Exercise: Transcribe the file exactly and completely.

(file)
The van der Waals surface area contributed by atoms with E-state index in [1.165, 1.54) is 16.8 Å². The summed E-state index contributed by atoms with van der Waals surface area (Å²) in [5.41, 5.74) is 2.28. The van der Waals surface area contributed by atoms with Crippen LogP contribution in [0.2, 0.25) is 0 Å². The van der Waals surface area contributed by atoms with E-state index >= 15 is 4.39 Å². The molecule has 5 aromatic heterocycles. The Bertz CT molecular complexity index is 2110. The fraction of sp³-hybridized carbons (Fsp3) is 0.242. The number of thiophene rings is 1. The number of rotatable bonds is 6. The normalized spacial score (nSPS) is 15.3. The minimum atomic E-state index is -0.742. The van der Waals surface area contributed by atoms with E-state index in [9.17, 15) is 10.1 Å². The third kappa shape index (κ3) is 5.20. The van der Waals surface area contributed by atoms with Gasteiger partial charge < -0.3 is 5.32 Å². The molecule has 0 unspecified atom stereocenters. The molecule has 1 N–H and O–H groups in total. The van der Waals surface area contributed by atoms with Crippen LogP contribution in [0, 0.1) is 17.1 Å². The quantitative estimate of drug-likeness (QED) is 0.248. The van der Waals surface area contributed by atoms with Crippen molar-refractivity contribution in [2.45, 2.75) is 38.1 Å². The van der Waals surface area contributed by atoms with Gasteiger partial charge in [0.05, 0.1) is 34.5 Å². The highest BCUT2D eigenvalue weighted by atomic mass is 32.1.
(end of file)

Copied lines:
The van der Waals surface area contributed by atoms with E-state index in [1.165, 1.54) is 16.8 Å². The summed E-state index contributed by atoms with van der Waals surface area (Å²) in [5.41, 5.74) is 2.28. The van der Waals surface area contributed by atoms with Crippen LogP contribution in [0.2, 0.25) is 0 Å². The van der Waals surface area contributed by atoms with E-state index >= 15 is 4.39 Å². The molecule has 5 aromatic heterocycles. The Bertz CT molecular complexity index is 2110. The fraction of sp³-hybridized carbons (Fsp3) is 0.242. The number of thiophene rings is 1. The number of rotatable bonds is 6. The normalized spacial score (nSPS) is 15.3. The minimum atomic E-state index is -0.742. The van der Waals surface area contributed by atoms with E-state index in [9.17, 15) is 10.1 Å². The third kappa shape index (κ3) is 5.20. The van der Waals surface area contributed by atoms with Gasteiger partial charge < -0.3 is 5.32 Å². The molecule has 0 unspecified atom stereocenters. The molecule has 1 N–H and O–H groups in total. The van der Waals surface area contributed by atoms with Crippen LogP contribution in [0, 0.1) is 17.1 Å². The quantitative estimate of drug-likeness (QED) is 0.248. The van der Waals surface area contributed by atoms with Crippen molar-refractivity contribution in [2.45, 2.75) is 38.1 Å². The van der Waals surface area contributed by atoms with Gasteiger partial charge in [0.05, 0.1) is 34.5 Å². The highest BCUT2D eigenvalue weighted by atomic mass is 32.1.